The minimum supply voltage Vdd can be reduced to 2max(VTN,|VTP|)+3VDS(sat) for FIG. 8(a).
To further reduce the supply voltage Vdd, low VT transistors are used for transistors M2, Mn1, M4, and Mp1 (FIG. 8(b)), and the minimum supply voltage Vdd may be reduced to max(VTN+VTN,LOW,|VTP+VTP,LOW|)+3VDS(sat).
If VT=0.6V, VT,LOW=0.2V, VDS(sat)=0.15V, the minimum voltage supply Vdd for the first case (FIG. 8(a)) is 1.65V, and the minimum voltage supply for the second case (FIG. 8(b)) is 1.25V, thereby creating a technical advantage over other designs.
Class AB Control
The class AB behavior of this new output stage 80 is shown in FIG. 9 by TI Spice simulation. It is noted a very good class AB characteristic is obtained.
The accuracy of the quiescent current is mainly determined by the matching properties of bias currents, IB1, IB2, and IB3, as well as the matching of the transistors.
In this design, the class AB input stage 80 have several advantages including:
The direct benefit is, with the same quiescent current consumption, a much larger output dynamic current, hence a higher slew rate. Referring to FIG. 4(e), assuming folded-cascode structure is used in a conventional design and the quiescent current is 90 μA, the maximum output current is 45 μA (90 μA/2). But for the structure 40 of the present invention, the maximum output current is more than 270 μA, about 6 times larger than conventional design 10.
Another advantage is flat signal/distortion v.s. frequency characteristic. As illustrated in FIG. 5, at 20 KHz, the signal/distortion performance of input stage 40 is 14.1 dB better than the conventional input circuit design 10, with the same current consumption. This feature is preserved in the extremely low THD amplifier 60 shown in FIG. 6, and a 15.4 dB advantage of signal/distortion performance is obtained at 20 KHz according to TI Spice simulation.
Advantageously, the output stage 80 and 82 has a fast speed, and hence a low crossover distortion. It is always stable, without worrying about the problems introduced by the quiescent feedback control loop of category (ii). Also, the design 80 and 82 of the present invention has advantages over conventional design 10 of category (i) as shown in FIG. 1. The new scheme 80 and 82 has higher over-drive gate-source voltages for the output transistors Mp and Mn, and thus has a higher driving capacity, hence circuit 80 and 82 is more suitable to low voltage CMOS design, such as 1.8V, or even 1.5V.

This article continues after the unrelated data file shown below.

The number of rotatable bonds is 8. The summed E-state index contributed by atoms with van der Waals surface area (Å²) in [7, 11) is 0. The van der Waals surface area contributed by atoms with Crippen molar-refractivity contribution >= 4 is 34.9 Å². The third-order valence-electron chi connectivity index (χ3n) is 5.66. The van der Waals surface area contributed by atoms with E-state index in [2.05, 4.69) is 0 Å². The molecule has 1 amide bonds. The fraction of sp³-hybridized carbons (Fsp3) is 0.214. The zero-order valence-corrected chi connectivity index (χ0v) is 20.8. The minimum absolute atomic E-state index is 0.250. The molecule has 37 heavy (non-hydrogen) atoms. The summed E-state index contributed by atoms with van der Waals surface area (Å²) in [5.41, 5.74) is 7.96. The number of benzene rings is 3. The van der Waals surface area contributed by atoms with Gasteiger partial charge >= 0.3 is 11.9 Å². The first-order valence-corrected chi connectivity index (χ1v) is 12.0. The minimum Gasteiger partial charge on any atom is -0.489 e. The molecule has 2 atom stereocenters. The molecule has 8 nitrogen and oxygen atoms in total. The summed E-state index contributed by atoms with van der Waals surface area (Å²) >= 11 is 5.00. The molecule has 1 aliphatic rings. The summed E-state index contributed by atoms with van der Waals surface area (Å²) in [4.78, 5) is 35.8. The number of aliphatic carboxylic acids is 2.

Assuming that the negative supply rail is ground (OV) in FIG. 7, the most positive excursion of node X is:
By first order approximation, assuming all the transistors are with the same VDS(sat), i.e.:
The maximum gate-source overdrive voltage of Mn (VOV,max=VGSmax−VT) is given by:
The overdrive gate-source voltage of Mp is:
Advantageously, in the present invention the maximum gate-source overdrive voltages of transistors Mn and Mp are only limited by the saturation voltages of current source IB2 and the driving circuitry. If a cascode structure is used for IB2 and the driving circuitry:
The class AB control circuitry does not introduce any degradation to VOV,max,Mn and VOV,max,Mp as compared with FIG. 7.
If the non-cascode structure is used for IB2 and the driving circuitry, the VDS(sat) has further advantages:
which are the maximum gate-source overdrive voltage possible for the power supply of VDD.
Referring now to FIG. 10, the advantages of this new design is shown:
Assume VTN=|VTP=0.6V, VDS(sat)=0.15V, for supply voltage of 1.8V, the overdrive voltage for output transistors in the conventional class AB output stage (FIG. 2) is 0.3V, but for this new design 80, it is 0.9V (or even 1.05V if non-cascode is used for IB1 and the driving circuitry of previous stage).
By 1st order approximation, if the output transistors work in saturation region and square law of FET input output characteristic stands, the maximum output current of the output transistors is given by:
in which β is the transconductance parameter,
By the above approximation, with a supply voltage of 1.8V, the output (current) driving capacity of the new design (VOV,max=0.9V) is 9 times higher than that of the conventional design (VOV,max=0.3V). When accounting for other 2nd order effects and ohmic (instead of saturation) region operation of the output transistors for high output swing, the driving capacity of this new design is still much better than conventional design due to the higher gate-source overdrive voltage.
Though the invention has been described with respect to a specific preferred embodiment, many variations and modifications will become apparent to those skilled in the art upon reading the present application. It is therefore the intention that the appended claims be interpreted as broadly as possible in view of the prior art to include all such variations and modifications.